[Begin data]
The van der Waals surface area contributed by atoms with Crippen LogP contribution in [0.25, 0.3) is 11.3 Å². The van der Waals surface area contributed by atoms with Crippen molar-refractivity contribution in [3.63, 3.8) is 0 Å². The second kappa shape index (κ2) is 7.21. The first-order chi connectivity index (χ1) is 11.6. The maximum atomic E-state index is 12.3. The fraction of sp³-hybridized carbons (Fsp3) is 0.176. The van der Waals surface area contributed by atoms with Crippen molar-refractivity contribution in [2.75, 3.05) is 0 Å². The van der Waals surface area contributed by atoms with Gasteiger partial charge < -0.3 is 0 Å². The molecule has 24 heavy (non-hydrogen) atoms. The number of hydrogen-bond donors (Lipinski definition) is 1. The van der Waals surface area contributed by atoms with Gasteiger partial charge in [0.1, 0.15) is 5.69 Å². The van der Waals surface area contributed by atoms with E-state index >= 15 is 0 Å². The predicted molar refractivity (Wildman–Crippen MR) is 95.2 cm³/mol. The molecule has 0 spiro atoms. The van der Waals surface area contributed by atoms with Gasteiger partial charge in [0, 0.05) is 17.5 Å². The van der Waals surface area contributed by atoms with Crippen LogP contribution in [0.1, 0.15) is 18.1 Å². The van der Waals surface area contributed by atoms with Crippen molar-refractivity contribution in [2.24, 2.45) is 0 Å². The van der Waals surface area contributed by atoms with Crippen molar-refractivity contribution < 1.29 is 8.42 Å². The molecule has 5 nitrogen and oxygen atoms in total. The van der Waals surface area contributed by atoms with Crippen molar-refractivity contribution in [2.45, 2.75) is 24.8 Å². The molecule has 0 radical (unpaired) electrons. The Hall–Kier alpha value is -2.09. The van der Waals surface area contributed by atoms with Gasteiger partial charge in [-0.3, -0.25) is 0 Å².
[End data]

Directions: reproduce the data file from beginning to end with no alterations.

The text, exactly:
The van der Waals surface area contributed by atoms with Crippen LogP contribution in [0.25, 0.3) is 11.3 Å². The van der Waals surface area contributed by atoms with Crippen molar-refractivity contribution in [3.63, 3.8) is 0 Å². The second kappa shape index (κ2) is 7.21. The first-order chi connectivity index (χ1) is 11.6. The maximum atomic E-state index is 12.3. The fraction of sp³-hybridized carbons (Fsp3) is 0.176. The van der Waals surface area contributed by atoms with Crippen molar-refractivity contribution in [2.75, 3.05) is 0 Å². The van der Waals surface area contributed by atoms with Gasteiger partial charge < -0.3 is 0 Å². The molecule has 24 heavy (non-hydrogen) atoms. The number of hydrogen-bond donors (Lipinski definition) is 1. The van der Waals surface area contributed by atoms with Gasteiger partial charge in [0.1, 0.15) is 5.69 Å². The van der Waals surface area contributed by atoms with E-state index >= 15 is 0 Å². The predicted molar refractivity (Wildman–Crippen MR) is 95.2 cm³/mol. The molecule has 0 spiro atoms. The van der Waals surface area contributed by atoms with Gasteiger partial charge in [0, 0.05) is 17.5 Å². The van der Waals surface area contributed by atoms with Crippen LogP contribution in [0.1, 0.15) is 18.1 Å². The van der Waals surface area contributed by atoms with Crippen molar-refractivity contribution in [2.24, 2.45) is 0 Å². The van der Waals surface area contributed by atoms with Crippen molar-refractivity contribution < 1.29 is 8.42 Å². The molecule has 5 nitrogen and oxygen atoms in total. The van der Waals surface area contributed by atoms with Crippen molar-refractivity contribution in [2.45, 2.75) is 24.8 Å². The molecule has 0 radical (unpaired) electrons. The Hall–Kier alpha value is -2.09. The van der Waals surface area contributed by atoms with Gasteiger partial charge in [-0.3, -0.25) is 0 Å².